Justice for All?

Sheikh Hasan al-Saffar, one of the main Shiite leaders in the country, told Arab News that he is expecting a meaningful change to come in a slow, deliberate matter, because that is how the Saudi policy works. Al-Saffar was talking in the presence of Mohsen al-Awajy, a Sunni scholar from Riyadh, who agreed with al-Saffar.

Al-Saffar could be right. However, I don’t think it is supposed to be this way. We need to move now, and we need to move fast. We need a democratic reform, where Shiites and other minorities (or call them ‘madahib’ if you want) can have their rights naturally. If we have democracy, all minorities will gain their rights, and they don’t have to get their rights given to them by somebody.

“Some of the followers of certain Islamic schools, however, complain of abuses of their religious rights as well as some of their civil rights,” al-Saffar said. He attributed these abuses to “inaccurate practices from certain parties who monopolize religious representation to them and want to cancel the others’ (representation).”

Al-Awajy has ignored admitting there was discrimination, and thinks we all should forget about the past. “Start anew, and assure all citizens their rights,” he said. Sounds fair enough? OK, how about this: Give them their rights first, and then they can think about forgetting the past and all the suffering.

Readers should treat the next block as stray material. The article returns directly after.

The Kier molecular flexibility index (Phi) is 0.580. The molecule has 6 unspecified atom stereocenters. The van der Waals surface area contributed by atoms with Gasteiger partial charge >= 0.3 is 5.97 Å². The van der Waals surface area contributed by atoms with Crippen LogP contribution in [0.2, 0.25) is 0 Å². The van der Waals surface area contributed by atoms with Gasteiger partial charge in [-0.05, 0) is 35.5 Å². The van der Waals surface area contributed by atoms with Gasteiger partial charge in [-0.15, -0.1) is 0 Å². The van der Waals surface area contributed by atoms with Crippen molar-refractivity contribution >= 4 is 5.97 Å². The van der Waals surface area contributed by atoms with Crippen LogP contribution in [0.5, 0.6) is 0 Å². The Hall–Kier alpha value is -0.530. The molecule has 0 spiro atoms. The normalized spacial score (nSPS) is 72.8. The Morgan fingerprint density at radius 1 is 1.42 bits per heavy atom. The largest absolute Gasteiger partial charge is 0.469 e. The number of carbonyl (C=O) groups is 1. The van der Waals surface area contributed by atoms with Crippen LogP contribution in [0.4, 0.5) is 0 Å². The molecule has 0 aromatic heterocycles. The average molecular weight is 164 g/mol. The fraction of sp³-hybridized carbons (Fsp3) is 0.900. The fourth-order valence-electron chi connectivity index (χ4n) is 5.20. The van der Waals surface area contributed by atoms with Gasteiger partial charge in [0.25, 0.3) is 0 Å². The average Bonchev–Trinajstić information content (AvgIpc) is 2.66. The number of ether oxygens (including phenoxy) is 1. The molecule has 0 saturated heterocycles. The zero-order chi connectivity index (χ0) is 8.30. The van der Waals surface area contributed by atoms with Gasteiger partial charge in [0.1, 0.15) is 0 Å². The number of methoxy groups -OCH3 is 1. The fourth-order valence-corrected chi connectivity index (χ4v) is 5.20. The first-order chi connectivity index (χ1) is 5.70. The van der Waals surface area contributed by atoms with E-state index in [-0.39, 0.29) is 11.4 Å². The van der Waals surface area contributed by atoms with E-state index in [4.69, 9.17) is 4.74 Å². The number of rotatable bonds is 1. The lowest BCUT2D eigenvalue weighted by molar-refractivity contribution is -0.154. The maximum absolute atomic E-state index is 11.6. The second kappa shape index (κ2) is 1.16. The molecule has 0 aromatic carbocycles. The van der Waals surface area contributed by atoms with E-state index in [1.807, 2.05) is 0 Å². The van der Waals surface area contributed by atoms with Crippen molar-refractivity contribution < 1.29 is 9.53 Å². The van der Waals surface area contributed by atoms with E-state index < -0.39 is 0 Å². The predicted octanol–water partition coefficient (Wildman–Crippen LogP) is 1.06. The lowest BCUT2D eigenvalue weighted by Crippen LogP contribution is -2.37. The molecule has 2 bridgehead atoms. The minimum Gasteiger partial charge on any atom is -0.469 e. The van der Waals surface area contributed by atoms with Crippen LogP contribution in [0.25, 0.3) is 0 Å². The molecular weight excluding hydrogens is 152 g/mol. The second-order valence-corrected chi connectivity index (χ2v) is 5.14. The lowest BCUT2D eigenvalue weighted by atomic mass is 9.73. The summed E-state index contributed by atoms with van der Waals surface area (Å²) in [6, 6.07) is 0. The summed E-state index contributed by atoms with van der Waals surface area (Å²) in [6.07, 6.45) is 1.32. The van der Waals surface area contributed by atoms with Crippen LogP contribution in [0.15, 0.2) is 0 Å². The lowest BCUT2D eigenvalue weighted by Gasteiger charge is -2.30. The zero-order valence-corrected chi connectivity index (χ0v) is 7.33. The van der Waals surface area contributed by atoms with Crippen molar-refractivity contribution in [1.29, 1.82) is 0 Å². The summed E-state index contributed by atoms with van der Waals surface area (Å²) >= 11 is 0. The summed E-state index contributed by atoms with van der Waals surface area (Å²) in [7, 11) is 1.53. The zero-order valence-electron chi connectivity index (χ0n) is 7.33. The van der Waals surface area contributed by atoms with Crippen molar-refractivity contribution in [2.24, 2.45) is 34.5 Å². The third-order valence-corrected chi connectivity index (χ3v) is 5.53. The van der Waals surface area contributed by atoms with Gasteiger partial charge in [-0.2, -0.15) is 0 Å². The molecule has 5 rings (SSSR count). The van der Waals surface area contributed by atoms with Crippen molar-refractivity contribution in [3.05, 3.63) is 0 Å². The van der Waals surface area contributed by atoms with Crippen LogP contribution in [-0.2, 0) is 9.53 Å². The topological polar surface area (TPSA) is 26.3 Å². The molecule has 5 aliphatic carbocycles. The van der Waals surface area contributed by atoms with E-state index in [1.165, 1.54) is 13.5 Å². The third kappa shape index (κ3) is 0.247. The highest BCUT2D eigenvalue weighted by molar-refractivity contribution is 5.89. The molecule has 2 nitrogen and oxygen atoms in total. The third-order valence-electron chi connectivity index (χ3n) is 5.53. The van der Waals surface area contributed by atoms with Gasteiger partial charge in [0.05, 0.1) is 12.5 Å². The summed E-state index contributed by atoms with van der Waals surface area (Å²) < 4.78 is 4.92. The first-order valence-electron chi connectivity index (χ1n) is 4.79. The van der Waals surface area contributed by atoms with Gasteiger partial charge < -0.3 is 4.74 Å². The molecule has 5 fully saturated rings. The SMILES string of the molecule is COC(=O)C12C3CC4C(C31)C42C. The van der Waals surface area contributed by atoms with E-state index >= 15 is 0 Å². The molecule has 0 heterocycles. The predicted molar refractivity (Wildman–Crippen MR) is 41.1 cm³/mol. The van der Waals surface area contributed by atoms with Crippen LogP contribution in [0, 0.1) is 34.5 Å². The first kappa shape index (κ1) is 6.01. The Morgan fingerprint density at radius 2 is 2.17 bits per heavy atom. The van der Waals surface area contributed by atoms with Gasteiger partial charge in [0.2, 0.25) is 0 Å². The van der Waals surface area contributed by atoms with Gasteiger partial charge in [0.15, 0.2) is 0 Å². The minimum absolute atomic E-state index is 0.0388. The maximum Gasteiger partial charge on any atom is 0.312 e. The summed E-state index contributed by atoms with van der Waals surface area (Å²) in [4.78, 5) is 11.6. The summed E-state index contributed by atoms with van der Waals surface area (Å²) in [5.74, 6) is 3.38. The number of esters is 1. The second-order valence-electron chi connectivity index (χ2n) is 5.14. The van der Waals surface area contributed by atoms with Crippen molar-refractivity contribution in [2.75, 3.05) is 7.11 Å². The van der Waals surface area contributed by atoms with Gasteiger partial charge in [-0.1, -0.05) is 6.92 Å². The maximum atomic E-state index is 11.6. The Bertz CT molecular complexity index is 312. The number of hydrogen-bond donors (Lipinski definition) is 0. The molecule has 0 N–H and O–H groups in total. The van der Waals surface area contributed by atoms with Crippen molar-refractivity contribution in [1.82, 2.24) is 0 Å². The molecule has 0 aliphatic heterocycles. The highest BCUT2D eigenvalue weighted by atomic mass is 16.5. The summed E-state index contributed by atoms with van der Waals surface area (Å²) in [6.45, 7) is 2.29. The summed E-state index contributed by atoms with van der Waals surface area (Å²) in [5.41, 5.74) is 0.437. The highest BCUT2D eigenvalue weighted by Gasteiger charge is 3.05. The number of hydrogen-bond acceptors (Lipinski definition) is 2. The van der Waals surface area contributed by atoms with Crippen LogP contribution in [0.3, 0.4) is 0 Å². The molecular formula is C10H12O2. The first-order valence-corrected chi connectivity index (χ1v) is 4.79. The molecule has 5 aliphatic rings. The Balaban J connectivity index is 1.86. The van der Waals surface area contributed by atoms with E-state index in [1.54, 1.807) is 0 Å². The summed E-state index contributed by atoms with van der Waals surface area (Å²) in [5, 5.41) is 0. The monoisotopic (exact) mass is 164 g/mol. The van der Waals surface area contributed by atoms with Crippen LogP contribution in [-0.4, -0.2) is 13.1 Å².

In his first speech, King Abdullah vowed justice for all. Does this mean stopping all kinds of discrimination in the country? I’m looking forward to this, but I’m trying to keep my expectations low. Change is coming, but the question is: how long it would take to come?

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5 thoughts on “Justice for All?

  1. Change always comes slow, and its the best way change could come to stay .. if there was dramatic change in a sudden, the minorities will suffer alienation from thier other counter parts in Saudi .. People wouldnt acccept it even if the government did it .. and whats needed more, is people in the country embracing the change with the government.

  2. Change is good, but does it have be so slow that the people who should be affected by it in a positive way are no longer there….it’s just sad when someone makes a comment like “a meaningful change to come in a slow, deliberate matter, because that is how the Saudi policy works.” So change how the Saudi policy works. The minorities are already suffering, get to the grassroots level, see what’s happening in the prisons, see what’s happening in the labor camps, see how teh non-muslims minorities are being terated with…so change needs to be brought about fast. Like Saudijeans say “Give them their rights first, and then they can think about forgetting the past and all the suffrage.”

    Mansur